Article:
That love for the game pushed him to return to golf this past November, and he now had a new challenge in front of him. As a sober man, he had to find his way back on the PGA Tour.
He has four PGA Tour victories: one in 2011, two in 2014, at The McGladrey Classic and The Deutsche Bank Championship, then again in 2015 at the Crowne Plaza Invitational at Colonial.
He had found his way mentally and felt he could do it again professionally.
The first tournament he entered was the Mayakoba Classic, where he finished tied for 33rd. He then went on to miss five cuts and had another break in his PGA Tour career as the tour paused due to the coronavirus pandemic.
Coming back after publicly disclosing the reasons for his time away was nerve-racking, but having a better balance between his work and life gave him the confidence to push forward.
"Am I at the comfort level that I was five years ago? Probably not," Kirk said. "But as far as my life in general is concerned, I'm probably at an all-time high comfort-wise. I think a lot of that carries over to my golf game and how I feel on the golf course."
That level of comfort and calm in his life has given him a new perspective on his career. It's not make-or-break and his performance doesn't define who he is as a person.
That being said, he still wants to win and enjoy success on the tour.
Kirk made the cut at the Charles Schwab Challenge in June, finishing 60th in the first event back after the COVID-19 shutdown. The following week, he built off that momentum and won The King & Bear Classic on the Korn Ferry Tour, overcoming a 4-shot deficit heading into the final round.
That win brought a sense of relief.
His anxiety and depression hadn't stopped him. Neither had alcoholism.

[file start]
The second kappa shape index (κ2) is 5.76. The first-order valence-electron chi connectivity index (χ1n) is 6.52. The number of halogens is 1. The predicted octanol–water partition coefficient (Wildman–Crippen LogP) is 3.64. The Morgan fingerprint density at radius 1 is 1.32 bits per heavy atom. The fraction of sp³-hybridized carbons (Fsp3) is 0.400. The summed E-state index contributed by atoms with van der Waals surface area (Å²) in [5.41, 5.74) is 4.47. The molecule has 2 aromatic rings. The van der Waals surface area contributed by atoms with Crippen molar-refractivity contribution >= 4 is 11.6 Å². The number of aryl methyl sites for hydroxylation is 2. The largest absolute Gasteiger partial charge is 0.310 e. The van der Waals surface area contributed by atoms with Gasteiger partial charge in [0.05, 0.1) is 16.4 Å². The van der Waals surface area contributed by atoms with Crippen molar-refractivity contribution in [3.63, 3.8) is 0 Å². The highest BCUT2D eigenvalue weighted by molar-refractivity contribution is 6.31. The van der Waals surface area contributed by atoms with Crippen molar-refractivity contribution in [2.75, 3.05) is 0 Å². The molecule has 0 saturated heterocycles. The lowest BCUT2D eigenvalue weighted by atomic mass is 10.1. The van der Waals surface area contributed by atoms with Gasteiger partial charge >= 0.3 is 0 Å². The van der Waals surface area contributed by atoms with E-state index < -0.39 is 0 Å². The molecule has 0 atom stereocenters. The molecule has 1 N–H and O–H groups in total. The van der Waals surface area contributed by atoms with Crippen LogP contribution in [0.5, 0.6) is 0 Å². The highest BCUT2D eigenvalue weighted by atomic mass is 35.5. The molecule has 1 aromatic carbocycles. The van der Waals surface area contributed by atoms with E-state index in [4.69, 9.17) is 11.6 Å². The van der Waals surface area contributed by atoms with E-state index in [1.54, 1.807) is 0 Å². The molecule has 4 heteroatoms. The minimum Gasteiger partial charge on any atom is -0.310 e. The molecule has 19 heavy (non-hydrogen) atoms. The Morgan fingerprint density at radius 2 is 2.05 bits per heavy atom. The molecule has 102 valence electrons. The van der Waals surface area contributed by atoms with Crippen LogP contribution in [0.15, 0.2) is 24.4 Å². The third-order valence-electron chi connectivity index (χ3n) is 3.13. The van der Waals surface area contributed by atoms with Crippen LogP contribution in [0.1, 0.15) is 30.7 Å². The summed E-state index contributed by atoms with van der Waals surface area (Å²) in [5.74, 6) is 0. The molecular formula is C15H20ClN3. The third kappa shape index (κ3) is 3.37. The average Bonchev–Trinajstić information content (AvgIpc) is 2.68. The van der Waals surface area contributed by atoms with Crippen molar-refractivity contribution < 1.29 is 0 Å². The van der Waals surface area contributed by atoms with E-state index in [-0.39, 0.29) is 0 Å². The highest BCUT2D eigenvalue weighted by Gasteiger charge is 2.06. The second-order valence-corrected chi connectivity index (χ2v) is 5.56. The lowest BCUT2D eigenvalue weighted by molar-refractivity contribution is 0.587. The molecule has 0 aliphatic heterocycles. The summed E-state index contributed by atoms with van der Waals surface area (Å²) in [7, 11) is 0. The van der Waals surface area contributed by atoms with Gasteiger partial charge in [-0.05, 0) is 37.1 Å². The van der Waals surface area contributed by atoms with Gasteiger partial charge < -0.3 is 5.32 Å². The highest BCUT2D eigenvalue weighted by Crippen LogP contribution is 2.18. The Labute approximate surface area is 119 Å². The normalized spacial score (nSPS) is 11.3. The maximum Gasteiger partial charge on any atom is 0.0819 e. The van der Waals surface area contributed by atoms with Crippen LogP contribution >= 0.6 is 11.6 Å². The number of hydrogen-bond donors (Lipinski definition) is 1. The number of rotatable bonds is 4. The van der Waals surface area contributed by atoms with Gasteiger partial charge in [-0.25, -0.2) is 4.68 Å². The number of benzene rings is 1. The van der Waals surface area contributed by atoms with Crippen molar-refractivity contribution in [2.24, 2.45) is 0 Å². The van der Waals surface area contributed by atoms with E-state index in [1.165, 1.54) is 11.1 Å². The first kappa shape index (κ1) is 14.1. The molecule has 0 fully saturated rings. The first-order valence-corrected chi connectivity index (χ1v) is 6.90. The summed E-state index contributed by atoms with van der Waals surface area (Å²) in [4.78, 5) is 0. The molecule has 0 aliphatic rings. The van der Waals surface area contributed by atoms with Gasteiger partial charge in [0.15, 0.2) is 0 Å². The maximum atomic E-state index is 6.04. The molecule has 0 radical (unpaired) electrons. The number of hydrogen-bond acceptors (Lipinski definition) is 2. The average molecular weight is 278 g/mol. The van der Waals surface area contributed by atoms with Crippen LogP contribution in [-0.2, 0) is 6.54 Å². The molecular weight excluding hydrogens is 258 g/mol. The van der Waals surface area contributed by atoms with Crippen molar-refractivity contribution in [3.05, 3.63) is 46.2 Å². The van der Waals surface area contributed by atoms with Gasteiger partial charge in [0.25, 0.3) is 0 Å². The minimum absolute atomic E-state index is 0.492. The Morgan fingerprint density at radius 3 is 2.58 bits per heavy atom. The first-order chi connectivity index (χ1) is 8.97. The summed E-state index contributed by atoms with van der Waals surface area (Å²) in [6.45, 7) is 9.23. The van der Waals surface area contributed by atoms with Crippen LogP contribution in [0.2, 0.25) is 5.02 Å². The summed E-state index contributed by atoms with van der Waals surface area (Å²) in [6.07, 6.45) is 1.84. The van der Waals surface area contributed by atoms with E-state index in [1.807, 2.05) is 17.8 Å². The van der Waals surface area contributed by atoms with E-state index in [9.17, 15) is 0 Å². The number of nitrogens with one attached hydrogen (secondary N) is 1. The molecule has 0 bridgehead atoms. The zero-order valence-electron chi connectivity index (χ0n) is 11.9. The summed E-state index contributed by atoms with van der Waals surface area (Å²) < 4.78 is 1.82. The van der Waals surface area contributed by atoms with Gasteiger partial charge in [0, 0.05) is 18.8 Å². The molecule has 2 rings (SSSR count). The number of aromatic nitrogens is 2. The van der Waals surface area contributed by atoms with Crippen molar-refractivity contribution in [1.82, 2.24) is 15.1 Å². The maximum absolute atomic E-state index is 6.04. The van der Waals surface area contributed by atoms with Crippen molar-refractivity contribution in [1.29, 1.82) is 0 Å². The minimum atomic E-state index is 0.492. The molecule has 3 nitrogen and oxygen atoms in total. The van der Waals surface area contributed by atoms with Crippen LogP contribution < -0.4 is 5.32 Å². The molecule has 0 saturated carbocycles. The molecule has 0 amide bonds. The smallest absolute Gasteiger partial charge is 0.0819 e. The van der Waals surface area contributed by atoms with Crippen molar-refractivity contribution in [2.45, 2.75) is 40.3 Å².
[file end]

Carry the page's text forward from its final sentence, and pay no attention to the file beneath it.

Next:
"It just gave me a little bit more belief. I think that before that, I knew that I was playing well, but obviously wasn't seeing much in the way of results," Kirk said. "But I was happy with my golf swing and felt like I was working on the right things with my putting, but nothing can replace the confidence you get from shooting some low numbers and playing well when it counts."
He was once a top-20 player in the world golf rankings and is now sitting at No. 269 overall. Now, he has a piece of the lead at the Rocket Mortgage Classic after two rounds.
Despite that ranking, he said he's right where he wants to be -- with his friends, his family, his own mental health. While a victory on the Korn Ferry Tour two weeks ago gave him some validation that he's doing the right things, he wants to make sure he's first following the right course in his life.
He isn't as controlling and anxious about every aspect of his golf game anymore. To win again on the PGA Tour would be a welcome feeling. It's something he has been searching for and competing for, but in this new state of mind, Kirk knows he has so much more around him.
"It's difficult for me to really even think about [a win], of what exactly it would mean," Kirk said. "It would be something that would be hugely important to me and probably pretty emotional, but we're a long ways away from that."